Domestic Abuse Resistance Team (DART) logo

Facts and Information

Warning Signs


Warning Signs

Early warning signs of violence may occur before a couple even lives together.

Some of these signs may include:

  • Ignoring or making fun of the partner’s needs and ideas
  • Having a violent temper
  • Being very jealous
  • Acting bossy
  • Controlling all finances
  • Forcing sex on the partner
  • A man who is battering a woman may:

  • Be very jealous
  • Have a bad temper
  • Have difficulty showing feelings other than anger
  • Sulk silently or go into a rage when upset
  • Threaten to hurt her, himself, or the children
  • Criticize and put her down, especially in front of others
  • Believe that women are not as good as men
  • Break things and/or abuse pets
  • Control all the money
  • Drink heavily or use other drugs and insist that she join him
  • Throw things at the woman or hit, shove, or kick her
  • A woman who is being battered by a man may:

  • Worry that he will be jealous
  • Be afraid of his temper
  • Go along with anything he says
  • Avoid friends
  • Seldom be seen with him in public
  • Have low self-esteem
  • Apologize a lot for his behavior
  • Let him make all of the decisions
  • Drink heavily or use other drugs
  • Information taken from: Domestic Violence brochure. Written by Nora J. Krantzler, PhD, MPH. ETR Associates, 1996.

    Barriers to leaving a violent relationship

    1. Fear of death Women are killed by intimate partners when leaving or after leaving the relationship.

    2. Lack of resources Most women have at least one child; many are not employed. Some lack access to cash or bank accounts. Many fear being charged with desertion, losing custody of their children, and losing control of joint assets. A woman and her children may face poverty if she leaves her abuser.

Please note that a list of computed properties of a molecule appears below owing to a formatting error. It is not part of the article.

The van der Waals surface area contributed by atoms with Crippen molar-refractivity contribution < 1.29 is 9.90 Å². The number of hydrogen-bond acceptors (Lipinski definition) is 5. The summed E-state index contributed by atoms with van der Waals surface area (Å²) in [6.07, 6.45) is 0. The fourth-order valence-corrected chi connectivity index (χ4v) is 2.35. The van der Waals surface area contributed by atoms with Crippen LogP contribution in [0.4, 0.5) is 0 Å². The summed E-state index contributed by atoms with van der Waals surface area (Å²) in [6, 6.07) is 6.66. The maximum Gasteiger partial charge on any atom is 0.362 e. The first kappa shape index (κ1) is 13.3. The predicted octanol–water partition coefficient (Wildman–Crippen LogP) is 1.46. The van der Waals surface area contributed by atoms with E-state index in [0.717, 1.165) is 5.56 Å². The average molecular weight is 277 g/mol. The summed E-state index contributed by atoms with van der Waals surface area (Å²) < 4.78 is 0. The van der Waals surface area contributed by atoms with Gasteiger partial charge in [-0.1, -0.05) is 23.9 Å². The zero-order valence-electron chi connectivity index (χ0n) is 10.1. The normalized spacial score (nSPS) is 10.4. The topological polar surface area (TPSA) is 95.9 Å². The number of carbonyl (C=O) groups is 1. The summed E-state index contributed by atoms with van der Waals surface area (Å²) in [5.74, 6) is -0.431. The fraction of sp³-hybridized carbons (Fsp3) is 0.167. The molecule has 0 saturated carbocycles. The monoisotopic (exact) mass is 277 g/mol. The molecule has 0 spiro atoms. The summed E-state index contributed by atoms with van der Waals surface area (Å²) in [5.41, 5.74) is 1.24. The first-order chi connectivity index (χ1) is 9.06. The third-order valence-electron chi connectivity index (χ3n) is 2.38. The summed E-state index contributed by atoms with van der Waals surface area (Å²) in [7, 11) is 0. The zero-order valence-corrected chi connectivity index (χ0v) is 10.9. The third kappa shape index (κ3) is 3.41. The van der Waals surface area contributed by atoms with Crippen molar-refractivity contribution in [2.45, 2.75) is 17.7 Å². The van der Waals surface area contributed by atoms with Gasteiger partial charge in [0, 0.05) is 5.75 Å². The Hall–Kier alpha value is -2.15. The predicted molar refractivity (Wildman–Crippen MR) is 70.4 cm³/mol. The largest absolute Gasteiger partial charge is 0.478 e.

3. Institutional responses Some clergy or marriage counselors are trained to see the goal of saving the marriage at all costs, rather than the goal of stopping the violence. Prosecutors are often reluctant to prosecute cases, and judges rarely levy the maximum sentence upon convicted abusers. Probation or a fine is much more common. Despite a protective order, there is little to prevent a released abuser from returning and assaulting his victim again.

    4. Values and beliefs Many women do not believe that divorce is a viable alternative; they believe that a single parent family is unacceptable and that even a violent father is better than no father. Many women are socialized to believe that they are responsible for making their marriages work. Many feel failure to maintain their marriage equals failure as a women. Many women become isolated from their family and friends, either to appease the jealous and possessive abuser or to hide signs of abuse from the outside world. The isolation contributes to a sense that there nowhere to turn. Many rationalize their abuser’s behavior by blaming stress, alcohol, problems at work, unemployment, or other factors. The abuser rarely beats the woman all the time. During the non-violent phases, he may fulfill the woman’s dream of romantic love. She believes that he is basically a good man--until something bad happens to him and he has to let off steam.


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